Budget Background

On the day Paul Ryan released his budget, Chairman Murray released a summary document to media that claimed $1.85 trillion in deficit reduction, including $975 billion in spending cuts. Both of these claims are completely false and were proven to be so by the actual budget resolution Chairman Murray released later the next day. Yet Senate Democrats continued to make these same provably false claims throughout the mark-up, and they show no signs of stopping yet.

Senate Democrats’ claim of $1.85 trillion in deficit reduction is based on several egregious accounting gimmicks. The biggest is that the majority amazingly fails to account for the cost of eliminating the sequester—a $1.2 trillion sleight-of-hand. In other words, they don’t replace the sequester and then offer $1.85 trillion in deficit reduction; the $1.85 trillion is the sequester replacement—wiping out most of the alleged new savings.

Reports, therefore, that Democrats’ $1.85 trillion in deficit reduction can be in any way compared with Ryan’s $4.6 trillion (to balance the budget) are in dramatic error: Ryan’s $4.6 trillion is in addition to the spending cuts already enacted and in law. This is significant: Congress cut spending $2.1 trillion in exchange for a $2.1 trillion increase in the debt limit (the Budget Control Act). Any proposal to eliminate these cuts increases the deficit and increases spending, while replacing them honestly (i.e., with cuts of equal size) would be deficit neutral—but certainly not new savings.

The majority budget staff conceded under questioning during the budget mark-up that, once you account for the cost of eliminating previously enacted spending cuts, the budget reduces the deficit by only $700 billion. But this too is inflated because it relies on other baseline gimmicks. Once this is adjusted for, the true deficit savings over 10 years are only $300 billion—a far cry from the $1.85 trillion that has been publicly touted.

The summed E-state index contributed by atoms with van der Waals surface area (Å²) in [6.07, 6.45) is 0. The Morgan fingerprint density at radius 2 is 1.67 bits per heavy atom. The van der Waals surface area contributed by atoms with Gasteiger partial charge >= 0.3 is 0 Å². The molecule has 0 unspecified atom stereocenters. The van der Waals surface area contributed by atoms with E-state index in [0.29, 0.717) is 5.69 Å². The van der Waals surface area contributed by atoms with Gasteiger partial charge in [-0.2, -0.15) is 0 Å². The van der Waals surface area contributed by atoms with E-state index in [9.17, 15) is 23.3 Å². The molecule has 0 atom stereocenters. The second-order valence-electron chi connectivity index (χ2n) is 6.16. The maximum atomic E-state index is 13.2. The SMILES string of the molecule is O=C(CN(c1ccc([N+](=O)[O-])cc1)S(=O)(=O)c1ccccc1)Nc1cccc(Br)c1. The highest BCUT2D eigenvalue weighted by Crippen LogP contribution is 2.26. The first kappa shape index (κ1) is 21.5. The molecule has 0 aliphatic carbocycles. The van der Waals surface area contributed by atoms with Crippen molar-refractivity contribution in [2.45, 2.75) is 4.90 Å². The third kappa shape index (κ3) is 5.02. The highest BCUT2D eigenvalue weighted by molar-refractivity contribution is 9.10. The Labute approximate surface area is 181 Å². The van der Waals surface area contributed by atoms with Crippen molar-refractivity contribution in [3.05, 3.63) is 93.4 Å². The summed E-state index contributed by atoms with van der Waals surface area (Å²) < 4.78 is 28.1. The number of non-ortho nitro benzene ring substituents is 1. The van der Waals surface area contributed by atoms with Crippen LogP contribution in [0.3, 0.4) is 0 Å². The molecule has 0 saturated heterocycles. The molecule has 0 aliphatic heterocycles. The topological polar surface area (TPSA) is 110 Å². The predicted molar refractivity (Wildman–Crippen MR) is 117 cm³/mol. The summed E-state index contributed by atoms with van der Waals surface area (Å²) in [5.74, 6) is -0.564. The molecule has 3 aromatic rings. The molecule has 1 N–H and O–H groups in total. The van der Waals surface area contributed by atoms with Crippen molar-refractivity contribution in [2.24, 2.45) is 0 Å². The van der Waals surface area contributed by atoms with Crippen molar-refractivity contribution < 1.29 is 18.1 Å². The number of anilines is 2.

The impact this has on the spending side is significant. The $975 billion in spending cuts are wiped out by the wholesale elimination of the sequester. Even if one gives Senate Democrats credit for other nominal spending cuts in their budget plan, the net result is still a spending increase.

What does all this mean at bottom? First, the majority’s own staff effectively conceded that their deficit reduction claims are phony, and the true figure is about $300 billion over 10 years rather than $1.85 trillion. Second, as the Associated Press reports, the Senate Democrat budget “increases spending,” including a net spending increase of $162 billion next year. Most troublingly, the plan makes no alteration to our dangerous debt course, and actually adds $7.3 trillion to the debt over the next decade. It is a national tragedy. These failures explain why the majority so fiercely resisted producing a plan and so drastically misrepresented it when they ultimately brought it forward. The budget cannot be defended on the merits.